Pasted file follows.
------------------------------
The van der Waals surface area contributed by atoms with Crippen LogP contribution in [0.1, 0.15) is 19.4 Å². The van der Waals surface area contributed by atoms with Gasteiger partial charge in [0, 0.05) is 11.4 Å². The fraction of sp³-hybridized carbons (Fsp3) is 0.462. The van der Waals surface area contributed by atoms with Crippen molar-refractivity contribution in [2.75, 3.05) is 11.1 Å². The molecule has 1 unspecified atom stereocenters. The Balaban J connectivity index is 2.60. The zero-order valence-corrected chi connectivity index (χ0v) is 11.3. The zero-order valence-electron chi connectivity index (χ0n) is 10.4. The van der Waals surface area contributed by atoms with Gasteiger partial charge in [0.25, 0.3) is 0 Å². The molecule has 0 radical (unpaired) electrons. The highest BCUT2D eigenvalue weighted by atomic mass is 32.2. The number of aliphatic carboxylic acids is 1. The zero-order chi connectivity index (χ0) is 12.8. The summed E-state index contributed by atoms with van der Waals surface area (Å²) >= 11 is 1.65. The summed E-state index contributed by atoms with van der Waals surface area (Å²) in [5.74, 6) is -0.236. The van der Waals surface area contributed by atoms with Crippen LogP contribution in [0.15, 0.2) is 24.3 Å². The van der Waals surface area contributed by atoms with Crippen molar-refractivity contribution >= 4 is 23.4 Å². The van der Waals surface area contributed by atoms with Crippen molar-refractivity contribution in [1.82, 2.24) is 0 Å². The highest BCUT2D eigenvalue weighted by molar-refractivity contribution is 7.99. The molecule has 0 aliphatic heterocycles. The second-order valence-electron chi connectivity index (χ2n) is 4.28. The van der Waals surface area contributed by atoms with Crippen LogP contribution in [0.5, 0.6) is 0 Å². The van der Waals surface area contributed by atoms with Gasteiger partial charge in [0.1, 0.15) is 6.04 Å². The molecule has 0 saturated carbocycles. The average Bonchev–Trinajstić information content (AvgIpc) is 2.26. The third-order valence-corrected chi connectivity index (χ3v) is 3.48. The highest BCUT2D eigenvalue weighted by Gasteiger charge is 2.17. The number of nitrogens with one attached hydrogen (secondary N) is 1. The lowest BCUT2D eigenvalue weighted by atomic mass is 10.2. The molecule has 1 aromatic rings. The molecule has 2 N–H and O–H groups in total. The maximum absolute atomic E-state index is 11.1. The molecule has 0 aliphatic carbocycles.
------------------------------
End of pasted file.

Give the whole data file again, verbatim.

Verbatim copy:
The van der Waals surface area contributed by atoms with Crippen LogP contribution in [0.1, 0.15) is 19.4 Å². The van der Waals surface area contributed by atoms with Gasteiger partial charge in [0, 0.05) is 11.4 Å². The fraction of sp³-hybridized carbons (Fsp3) is 0.462. The van der Waals surface area contributed by atoms with Crippen molar-refractivity contribution in [2.75, 3.05) is 11.1 Å². The molecule has 1 unspecified atom stereocenters. The Balaban J connectivity index is 2.60. The zero-order valence-corrected chi connectivity index (χ0v) is 11.3. The zero-order valence-electron chi connectivity index (χ0n) is 10.4. The van der Waals surface area contributed by atoms with Gasteiger partial charge in [0.25, 0.3) is 0 Å². The molecule has 0 radical (unpaired) electrons. The highest BCUT2D eigenvalue weighted by atomic mass is 32.2. The number of aliphatic carboxylic acids is 1. The zero-order chi connectivity index (χ0) is 12.8. The summed E-state index contributed by atoms with van der Waals surface area (Å²) >= 11 is 1.65. The summed E-state index contributed by atoms with van der Waals surface area (Å²) in [5.74, 6) is -0.236. The van der Waals surface area contributed by atoms with Crippen LogP contribution in [0.15, 0.2) is 24.3 Å². The van der Waals surface area contributed by atoms with Crippen molar-refractivity contribution >= 4 is 23.4 Å². The van der Waals surface area contributed by atoms with Crippen molar-refractivity contribution in [1.82, 2.24) is 0 Å². The highest BCUT2D eigenvalue weighted by molar-refractivity contribution is 7.99. The molecule has 0 aliphatic heterocycles. The second-order valence-electron chi connectivity index (χ2n) is 4.28. The van der Waals surface area contributed by atoms with Crippen LogP contribution in [0.5, 0.6) is 0 Å². The van der Waals surface area contributed by atoms with Gasteiger partial charge in [0.1, 0.15) is 6.04 Å². The molecule has 0 saturated carbocycles. The average Bonchev–Trinajstić information content (AvgIpc) is 2.26. The third-order valence-corrected chi connectivity index (χ3v) is 3.48. The highest BCUT2D eigenvalue weighted by Gasteiger charge is 2.17. The number of nitrogens with one attached hydrogen (secondary N) is 1. The lowest BCUT2D eigenvalue weighted by atomic mass is 10.2. The molecule has 1 aromatic rings. The molecule has 2 N–H and O–H groups in total. The maximum absolute atomic E-state index is 11.1. The molecule has 0 aliphatic carbocycles.